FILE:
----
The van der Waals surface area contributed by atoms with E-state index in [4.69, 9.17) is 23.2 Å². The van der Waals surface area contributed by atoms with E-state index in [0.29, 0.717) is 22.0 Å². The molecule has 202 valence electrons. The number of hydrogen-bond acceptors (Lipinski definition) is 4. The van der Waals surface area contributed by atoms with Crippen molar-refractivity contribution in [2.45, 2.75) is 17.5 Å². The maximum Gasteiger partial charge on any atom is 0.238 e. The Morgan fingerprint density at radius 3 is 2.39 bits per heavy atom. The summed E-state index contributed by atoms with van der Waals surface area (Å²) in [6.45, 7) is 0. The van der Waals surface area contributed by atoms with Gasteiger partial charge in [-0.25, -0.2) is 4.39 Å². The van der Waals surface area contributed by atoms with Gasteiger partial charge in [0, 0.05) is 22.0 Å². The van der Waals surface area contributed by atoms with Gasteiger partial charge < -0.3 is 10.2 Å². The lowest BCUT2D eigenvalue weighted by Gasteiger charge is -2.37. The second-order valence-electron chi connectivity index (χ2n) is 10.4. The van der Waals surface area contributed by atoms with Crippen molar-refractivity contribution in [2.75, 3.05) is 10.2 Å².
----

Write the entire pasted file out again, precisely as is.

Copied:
The van der Waals surface area contributed by atoms with E-state index in [4.69, 9.17) is 23.2 Å². The van der Waals surface area contributed by atoms with E-state index in [0.29, 0.717) is 22.0 Å². The molecule has 202 valence electrons. The number of hydrogen-bond acceptors (Lipinski definition) is 4. The van der Waals surface area contributed by atoms with Crippen molar-refractivity contribution in [2.45, 2.75) is 17.5 Å². The maximum Gasteiger partial charge on any atom is 0.238 e. The Morgan fingerprint density at radius 3 is 2.39 bits per heavy atom. The summed E-state index contributed by atoms with van der Waals surface area (Å²) in [6.45, 7) is 0. The van der Waals surface area contributed by atoms with Gasteiger partial charge in [-0.25, -0.2) is 4.39 Å². The van der Waals surface area contributed by atoms with Gasteiger partial charge in [0, 0.05) is 22.0 Å². The van der Waals surface area contributed by atoms with Gasteiger partial charge < -0.3 is 10.2 Å². The lowest BCUT2D eigenvalue weighted by Gasteiger charge is -2.37. The second-order valence-electron chi connectivity index (χ2n) is 10.4. The van der Waals surface area contributed by atoms with Crippen molar-refractivity contribution in [2.75, 3.05) is 10.2 Å².